Post WaterHub blogs here

Matt Wu

The world’s drinking water supply is running out. In just 15 years, we will need 40 percent more water than is available.

Emory University is tackling the water crisis head-on, both locally and globally. Emory is lessening the waste of drinking water through the utilization of water reclamation and the new WaterHub plant located just off of Eagle Row.

Mother Nature is the star. Instead of harmful chemicals, WaterHub harnesses the power of natural biological systems to obtain clean water.

This plant process extends the life cycle of used water by turning waste into a valuable resource. Reclaimed water, while not consumed in the U.S., can be distributed for tasks that do not require drinking water, such as plumbing and plant irrigation.

Water reclamation also cuts down on pollution since less energy is used to transport drinking water from distant places such as the Chattahoochee River, metro-Atlanta’s main water source. The use of nearby sources lowers the carbon footprint because water does not have to travel far.

As the first major water reclamation site in North America, Emory is the pioneer in major water recycling efforts. A difficulty in being first is Emory can’t model Harvard, Johns Hopkins, or other prominent institutions. However, WaterHub offers the university a novel and sustainable way forward.

The process begins when you flush the toilet, sending wastewater into the sewer line and back to Emory’s primary treatment system.

The primary treatment system uses reactors made of BioQuartz, a synthetic material, which acts as a surface where bacteria can grow. Live bacteria then have the job of converting unwanted compounds to harmless ones. They also minimize toxic hydrogen sulfide formation, which is deadly like cyanide or carbon monoxide.

The process of humans using bacteria for positive gains has actually been around for some time. If you’ve eaten yogurt, then you’ve benefitted from bacteria. Special bacteria turn milk into the healthy breakfast alternative!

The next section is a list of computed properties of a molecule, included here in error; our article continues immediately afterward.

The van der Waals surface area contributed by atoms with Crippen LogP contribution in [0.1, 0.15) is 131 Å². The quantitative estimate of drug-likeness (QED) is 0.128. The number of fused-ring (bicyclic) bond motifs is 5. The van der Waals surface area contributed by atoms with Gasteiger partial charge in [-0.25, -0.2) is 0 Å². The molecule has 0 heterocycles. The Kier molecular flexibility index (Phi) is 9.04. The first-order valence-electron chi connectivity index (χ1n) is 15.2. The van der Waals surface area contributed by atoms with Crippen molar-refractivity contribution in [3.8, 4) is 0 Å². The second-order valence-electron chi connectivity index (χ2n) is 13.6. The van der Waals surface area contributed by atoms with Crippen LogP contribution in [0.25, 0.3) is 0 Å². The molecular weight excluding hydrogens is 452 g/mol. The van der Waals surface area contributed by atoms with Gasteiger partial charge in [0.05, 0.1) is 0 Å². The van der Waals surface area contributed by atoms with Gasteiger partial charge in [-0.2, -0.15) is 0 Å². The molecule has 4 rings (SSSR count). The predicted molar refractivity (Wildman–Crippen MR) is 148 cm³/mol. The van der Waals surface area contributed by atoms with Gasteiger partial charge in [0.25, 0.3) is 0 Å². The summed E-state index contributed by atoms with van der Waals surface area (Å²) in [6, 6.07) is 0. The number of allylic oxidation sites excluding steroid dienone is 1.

After primary treatment, the water is transported to a greenhouse and lower sites, located just off of Eagle Row. These facilities have hydroponics, which are plants grown without soil.

“The magic is in the (plant) roots,” says Corey Hagemann, Emory’s WaterHub project manager. These roots provide optimal growth surfaces for bacteria, which complete the process of converting nitrates into nitrogen gas.

This process of combining hydroponics and live bacteria cultures is natural and self-sustaining. The healthy environment created here allows for the emergence of new species

Harmless snails thrive alongside the roots and bacteria since they have everything to survive. Hagemann compares the environment to diners at the Golden Corral where, “if you have air and chicken wings, then you have happy people.” The snails are evidently very happy.


(pictured on left, Corey Hagemann holding a snail found living on the hydroponic plant roots)

Before the water can be reused, two more phases of the treatment process must occur. The first involves settling and eliminating unwanted solids from thewater. At this point, bacteria are present in the water so some live cultures are saved and recycled back into the initial steps, which utilize them.

The rest of the water is subject to cleaning out through small amounts of chlorine and ultraviolet (UV) radiation. UV is high intensity radiation, the same type of radiation that causes sunburn. It can kill microorganisms and damages DNA to prevent potential growth.

Finally, the reclaimed water can be used for non-potable (non-drinkable) tasks like washing clothes or stored for a later time.

It’s only a matter of time before reclaimed water becomes popular and is widely used!

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